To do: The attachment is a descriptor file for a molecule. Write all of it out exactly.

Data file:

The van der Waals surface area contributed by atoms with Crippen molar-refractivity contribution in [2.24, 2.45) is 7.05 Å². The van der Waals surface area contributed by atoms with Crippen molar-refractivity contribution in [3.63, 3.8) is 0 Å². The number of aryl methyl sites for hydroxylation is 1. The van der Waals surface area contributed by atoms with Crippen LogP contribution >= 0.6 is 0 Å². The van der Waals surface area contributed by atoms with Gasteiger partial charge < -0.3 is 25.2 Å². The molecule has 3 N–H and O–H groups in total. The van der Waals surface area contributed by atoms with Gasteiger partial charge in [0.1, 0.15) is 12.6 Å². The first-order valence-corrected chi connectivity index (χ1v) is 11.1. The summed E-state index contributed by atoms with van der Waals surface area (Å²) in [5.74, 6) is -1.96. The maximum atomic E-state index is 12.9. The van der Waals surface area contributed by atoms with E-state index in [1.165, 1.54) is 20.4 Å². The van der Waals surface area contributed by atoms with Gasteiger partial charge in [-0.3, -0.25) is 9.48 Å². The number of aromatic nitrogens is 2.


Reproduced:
The van der Waals surface area contributed by atoms with Crippen molar-refractivity contribution in [2.24, 2.45) is 7.05 Å². The van der Waals surface area contributed by atoms with Crippen molar-refractivity contribution in [3.63, 3.8) is 0 Å². The number of aryl methyl sites for hydroxylation is 1. The van der Waals surface area contributed by atoms with Crippen LogP contribution >= 0.6 is 0 Å². The van der Waals surface area contributed by atoms with Gasteiger partial charge < -0.3 is 25.2 Å². The molecule has 3 N–H and O–H groups in total. The van der Waals surface area contributed by atoms with Gasteiger partial charge in [0.1, 0.15) is 12.6 Å². The first-order valence-corrected chi connectivity index (χ1v) is 11.1. The summed E-state index contributed by atoms with van der Waals surface area (Å²) in [5.74, 6) is -1.96. The maximum atomic E-state index is 12.9. The van der Waals surface area contributed by atoms with E-state index in [1.165, 1.54) is 20.4 Å². The van der Waals surface area contributed by atoms with Gasteiger partial charge in [-0.3, -0.25) is 9.48 Å². The number of aromatic nitrogens is 2.